“We’ve seen first-hand that Alphabet responds when we act collectively. Our new union provides a sustainable structure to ensure our shared values as Alphabet employees are respected even after headlines fade,” another worker, Program Manager Nicki Anselmo, told CWA in its announcement.

More on Google and the digital economy:

> Growing backlash against unethical tech, employees of Big Tech are speaking out

> In high-tech breakthrough, workers at Google contractor vote to join union

> Empire of High Technology: Amazon, Apple, Google, Facebook achieve ‘monopoly power’

> Trump’s Google antitrust lawsuit: Blow against monopoly or political theater?

“We are the workers who built Alphabet. We write code, clean offices, serve food, drive buses, test self-driving cars, and do everything needed to keep this behemoth running,” Koul and Shaw wrote.

“We joined Alphabet because we wanted to build technology that improves the world. Yet time and again, company leaders have put profits ahead of our concerns.” So the workers want the union in order to have a voice in company policy about the products they make. “We want Alphabet to be a company where workers have a meaningful say in decisions that affect us and the societies we live in.”

The drive got a boost when the National Labor Relations Board’s regional officers issued complaints, based on evidence from the workers, and a follow-up investigation, against Google for retaliating against workers who brought up various problems, Shaw noted.

“It was a direct attack on workers, who also wanted to move the company forward,” he said. “The NLRB will file charges on both cases. What Google did was illegal.”

That doesn’t mean they’re immediately going to go the NLRB recognition election route, though. “Getting 50% plus one is tough, so we’re focusing on the concept of what it means to be a union—coming together to fight” for themselves, he explained.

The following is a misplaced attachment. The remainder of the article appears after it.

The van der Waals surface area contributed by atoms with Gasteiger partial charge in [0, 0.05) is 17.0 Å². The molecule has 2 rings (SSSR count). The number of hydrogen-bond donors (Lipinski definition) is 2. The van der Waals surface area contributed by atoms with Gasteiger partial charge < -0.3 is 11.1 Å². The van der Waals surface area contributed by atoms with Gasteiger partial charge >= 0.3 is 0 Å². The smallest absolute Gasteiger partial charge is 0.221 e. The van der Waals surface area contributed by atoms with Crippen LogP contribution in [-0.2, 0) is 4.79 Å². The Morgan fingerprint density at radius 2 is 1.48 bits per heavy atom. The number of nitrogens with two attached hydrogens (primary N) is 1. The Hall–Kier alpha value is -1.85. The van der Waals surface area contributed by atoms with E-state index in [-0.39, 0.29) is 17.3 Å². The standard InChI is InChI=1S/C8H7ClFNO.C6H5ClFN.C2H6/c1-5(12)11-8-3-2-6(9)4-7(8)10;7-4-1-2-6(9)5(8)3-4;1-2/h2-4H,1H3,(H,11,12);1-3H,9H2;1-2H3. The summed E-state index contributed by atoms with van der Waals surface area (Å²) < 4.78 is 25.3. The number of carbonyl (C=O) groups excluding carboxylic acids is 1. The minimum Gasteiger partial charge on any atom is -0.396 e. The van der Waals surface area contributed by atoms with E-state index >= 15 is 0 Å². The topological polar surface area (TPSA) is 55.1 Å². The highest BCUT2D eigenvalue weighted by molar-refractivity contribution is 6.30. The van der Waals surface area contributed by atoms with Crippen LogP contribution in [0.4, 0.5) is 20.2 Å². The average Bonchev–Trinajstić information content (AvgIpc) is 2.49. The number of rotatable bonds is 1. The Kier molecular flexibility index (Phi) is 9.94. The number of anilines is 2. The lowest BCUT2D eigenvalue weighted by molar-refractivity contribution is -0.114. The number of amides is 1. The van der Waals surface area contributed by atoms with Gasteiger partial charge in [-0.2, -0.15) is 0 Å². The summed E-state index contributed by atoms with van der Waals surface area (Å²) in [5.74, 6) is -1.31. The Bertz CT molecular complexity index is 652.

In this Nov. 1, 2018, photo Google employees fill Harry Bridges Plaza in front of the Ferry Building during a walkout in San Francisco. | Eric Risberg / AP

That makes sense. Alphabet Workers United has 226 members and counting. So it’s trying something different. Their first decision was to let anyone who works for Google or other Alphabet-owned firms join, voluntarily, no matter their position, company, or responsibilities. They then set up a union structure to brainstorm how to carry out their goal, complete with officers and a board.

They immediately instituted democratic elections and went beyond that, to ensure the most exploited workers—women, people of color, and LGBTQ people, who are overrepresented among the non-full-timers—have their own voice on the job, too, and “can focus on specific issues” important to them. The unit’s annual assembly will have “similar structures.”

So in general meetings, any idea the Alphabet Workers United board hasn’t considered can be brought up by a petition from 10% of the membership. And there are smaller subgroups within Alphabet Workers United for those often underrepresented groups of workers. The unit itself will be allied with CWA Local 1400.

Shaw believes those features will attract more and more Google and Alphabet workers to the union. So does CWA.

Local 1400 President Don Trementozzi welcomed the Google workers, adding: “We are a democratic, member-driven union, with experience building and sustaining worker power at some of America’s largest corporations. This is a historic step toward making lasting improvements for workers at Google and other Alphabet companies,” he said.


CONTRIBUTOR

Mark Gruenberg
Mark Gruenberg

Mark Gruenberg is head of the Washington, D.C., bureau of People's World. He is also the editor of Press Associates Inc. (PAI), a union news service in Washington, D.C. that he has headed since 1999. Previously, he worked as Washington correspondent for the Ottaway News Service, as Port Jervis bureau chief for the Middletown, NY Times Herald Record, and as a researcher and writer for Congressional Quarterly. Mark obtained his BA in public policy from the University of Chicago and worked as the University of Chicago correspondent for the Chicago Daily News.